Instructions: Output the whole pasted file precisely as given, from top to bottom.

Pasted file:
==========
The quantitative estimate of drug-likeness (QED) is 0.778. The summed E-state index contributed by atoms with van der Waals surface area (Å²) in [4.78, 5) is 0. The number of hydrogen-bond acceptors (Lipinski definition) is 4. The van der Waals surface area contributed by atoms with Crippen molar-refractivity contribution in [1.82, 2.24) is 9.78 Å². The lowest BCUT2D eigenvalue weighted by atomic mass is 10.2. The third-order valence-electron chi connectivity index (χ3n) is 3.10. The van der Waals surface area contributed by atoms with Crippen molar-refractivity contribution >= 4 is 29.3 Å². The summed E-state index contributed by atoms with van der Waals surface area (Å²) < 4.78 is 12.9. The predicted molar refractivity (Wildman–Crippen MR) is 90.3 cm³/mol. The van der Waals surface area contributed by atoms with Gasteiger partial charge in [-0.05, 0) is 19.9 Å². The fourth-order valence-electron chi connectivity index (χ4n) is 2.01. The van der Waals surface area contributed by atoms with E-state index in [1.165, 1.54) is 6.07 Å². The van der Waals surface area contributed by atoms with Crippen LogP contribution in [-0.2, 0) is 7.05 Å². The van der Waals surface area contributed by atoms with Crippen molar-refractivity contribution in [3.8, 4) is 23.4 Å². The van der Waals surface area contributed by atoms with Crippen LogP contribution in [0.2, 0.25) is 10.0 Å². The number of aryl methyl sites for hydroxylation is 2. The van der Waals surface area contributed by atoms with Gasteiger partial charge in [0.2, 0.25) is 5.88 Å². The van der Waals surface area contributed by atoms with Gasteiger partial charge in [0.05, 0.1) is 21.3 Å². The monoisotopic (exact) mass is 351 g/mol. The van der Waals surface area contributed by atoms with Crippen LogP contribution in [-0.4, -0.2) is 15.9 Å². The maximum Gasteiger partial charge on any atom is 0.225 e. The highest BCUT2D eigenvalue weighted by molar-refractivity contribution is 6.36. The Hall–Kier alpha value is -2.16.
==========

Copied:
The quantitative estimate of drug-likeness (QED) is 0.778. The summed E-state index contributed by atoms with van der Waals surface area (Å²) in [4.78, 5) is 0. The number of hydrogen-bond acceptors (Lipinski definition) is 4. The van der Waals surface area contributed by atoms with Crippen molar-refractivity contribution in [1.82, 2.24) is 9.78 Å². The lowest BCUT2D eigenvalue weighted by atomic mass is 10.2. The third-order valence-electron chi connectivity index (χ3n) is 3.10. The van der Waals surface area contributed by atoms with Crippen molar-refractivity contribution >= 4 is 29.3 Å². The summed E-state index contributed by atoms with van der Waals surface area (Å²) < 4.78 is 12.9. The predicted molar refractivity (Wildman–Crippen MR) is 90.3 cm³/mol. The van der Waals surface area contributed by atoms with Gasteiger partial charge in [-0.05, 0) is 19.9 Å². The fourth-order valence-electron chi connectivity index (χ4n) is 2.01. The van der Waals surface area contributed by atoms with E-state index in [1.165, 1.54) is 6.07 Å². The van der Waals surface area contributed by atoms with Crippen LogP contribution in [-0.2, 0) is 7.05 Å². The van der Waals surface area contributed by atoms with Crippen molar-refractivity contribution in [3.8, 4) is 23.4 Å². The van der Waals surface area contributed by atoms with Crippen LogP contribution in [0.2, 0.25) is 10.0 Å². The number of aryl methyl sites for hydroxylation is 2. The van der Waals surface area contributed by atoms with Gasteiger partial charge in [0.2, 0.25) is 5.88 Å². The van der Waals surface area contributed by atoms with Gasteiger partial charge in [0.05, 0.1) is 21.3 Å². The monoisotopic (exact) mass is 351 g/mol. The van der Waals surface area contributed by atoms with Crippen LogP contribution in [-0.4, -0.2) is 15.9 Å². The maximum Gasteiger partial charge on any atom is 0.225 e. The highest BCUT2D eigenvalue weighted by molar-refractivity contribution is 6.36. The Hall–Kier alpha value is -2.16.